June 9- 10, 2014- There is no place on Earth more stimulating, energizing and thought-provoking than the peninsula that juts forcefully out into the Atlantic, from the rest of France. Brittany has many, among its residents, who would as soon it pointed hard enough so as to separate from the mainland, and move northwestward, joining their kindred in the west and north of the British Isles.
The departments that make up Brittany are the most fully bilingual of all the north French regions. They are every bit as aesthetic as the rest of France, but have that edge- the separate culture, that requires attention and respect, in addition to that which one shows to France-at-large.
I began this day with a lovely walk past Place Motte, to Jardin et Palais St.- Georges. The public gardens of Rennes are impeccably tended. Jardin St.Georges fronts the former Benedictine abbey called Palais St. Georges. It is one of Rennes’ most popular city parks. The Palais is now Rennes’ Fire Headquarters, yet is maintained as an historical monument.
My one regret was not getting back to Cathedrale Saint-Pierre, but it was time to board the train to Vannes. I packed my dormant computer, and other accompaniments, and headed across Place de la Gare. Once I found my gate, we waited a bit while an elderly lady, who had fallen and hurt herself rather severely, was treated by EMT’s and taken by wheelchair to an ambulance. These matters are handled well in France, and in the other countries I visited as well.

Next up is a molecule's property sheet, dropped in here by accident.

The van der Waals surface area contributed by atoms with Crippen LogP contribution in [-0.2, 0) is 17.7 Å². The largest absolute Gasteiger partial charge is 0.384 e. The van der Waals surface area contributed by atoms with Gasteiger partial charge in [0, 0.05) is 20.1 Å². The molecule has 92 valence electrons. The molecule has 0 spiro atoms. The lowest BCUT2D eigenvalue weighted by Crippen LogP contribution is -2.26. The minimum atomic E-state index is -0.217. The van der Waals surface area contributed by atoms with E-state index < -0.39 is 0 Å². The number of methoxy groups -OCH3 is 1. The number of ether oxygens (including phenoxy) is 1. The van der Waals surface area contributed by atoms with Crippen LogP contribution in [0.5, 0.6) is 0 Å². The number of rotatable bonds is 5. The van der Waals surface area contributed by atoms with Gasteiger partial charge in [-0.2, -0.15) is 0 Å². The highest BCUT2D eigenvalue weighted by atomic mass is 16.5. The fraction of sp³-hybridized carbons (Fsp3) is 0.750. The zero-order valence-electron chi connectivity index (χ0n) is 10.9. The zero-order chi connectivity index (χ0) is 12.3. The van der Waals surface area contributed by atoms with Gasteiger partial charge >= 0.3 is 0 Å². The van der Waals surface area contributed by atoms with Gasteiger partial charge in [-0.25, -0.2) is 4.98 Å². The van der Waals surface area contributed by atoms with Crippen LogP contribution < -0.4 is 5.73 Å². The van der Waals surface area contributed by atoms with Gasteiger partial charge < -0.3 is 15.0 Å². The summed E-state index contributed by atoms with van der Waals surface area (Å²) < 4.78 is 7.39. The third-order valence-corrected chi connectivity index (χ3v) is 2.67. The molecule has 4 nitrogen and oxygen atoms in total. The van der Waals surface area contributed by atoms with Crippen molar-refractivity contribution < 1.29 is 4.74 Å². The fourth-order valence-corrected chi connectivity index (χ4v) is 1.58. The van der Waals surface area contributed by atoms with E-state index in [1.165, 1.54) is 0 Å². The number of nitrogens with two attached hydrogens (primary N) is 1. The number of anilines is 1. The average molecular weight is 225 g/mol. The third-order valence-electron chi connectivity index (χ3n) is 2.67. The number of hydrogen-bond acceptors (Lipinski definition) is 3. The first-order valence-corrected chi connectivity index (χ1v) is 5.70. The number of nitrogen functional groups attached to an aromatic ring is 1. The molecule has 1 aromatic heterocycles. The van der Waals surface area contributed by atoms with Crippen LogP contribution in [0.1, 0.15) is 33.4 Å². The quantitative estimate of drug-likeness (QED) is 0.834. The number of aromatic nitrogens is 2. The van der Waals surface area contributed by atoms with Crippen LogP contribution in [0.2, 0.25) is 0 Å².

Our route took us through Dol-de-Bretagne,
and Redon, a crossroads which has the same Latin root to its name as Rennes.
We arrived in Vannes, on a body of water whose Breton name is straight out of Tolkien: Morbihan. The Gulf of Morbihan sweeps the southwest corner of Brittany, and laps at some true gems- Quiberon, Belle Isle, and Carnac, of which I will say much in the next day or so. Vannes, however, is a gem in itself, and required every bit of the time which I allotted it. The scene below is just west of the train station.
My hotel, Hotel de France, is not far from there, on Avenue Victor Hugo. I will recommend this establishment, without hesitation. The Business Center was at my disposal, day and night, and the manager, who lived on the premises, was supremely helpful, as were his wife and the assistant manager. Then again, all Vannes seemed to be bending over backwards for the visitor.
I took enough photos to fill several Flickr books, but will confine myself to a dozen of the highlights of the inland areas of this amazing city. In the next post, I will focus on the waterfront. Here is Avenue Victor Hugo, headed towards Centre de Ville (City Center).
One enters Centre de Ville through La Porte de Prison, which was exactly what it implies, in the days of the Duke of Brittany.
Today, however, it was quite festive, as there were celebrations of D-Day, still being marked.
I walked around Cathedrale St. Pierre, closed for renovation.
Here is St. Emilion, the patron saint of vintners, and of Vannes.
The ramparts of medieval Vannes were more than glad to accommodate, and captivate. These walls were a major defense for the town, from the Third Century AD, onward. Pirates, Vikings and various raiders from Spain and elsewhere were ever a concern, along this strategic southern coast of Bretagne. The ramparts are extensive and still formidable.
Looking down at a garden exhibition, I half-expected the Red Queen to come out shouting, “Off with his head!”
There were more ramparts, a long viaduct, and hints of just how formidable this tough old port really was.
I walked past the moat, and up another hill, to Vannes’ memorial to the heroes of World Wars I and II.
On a bright day, in 1944, Vannes, too, was liberated from Nazi rule.
I was close to the shore, but that was a matter for the morrow, and so is the next post.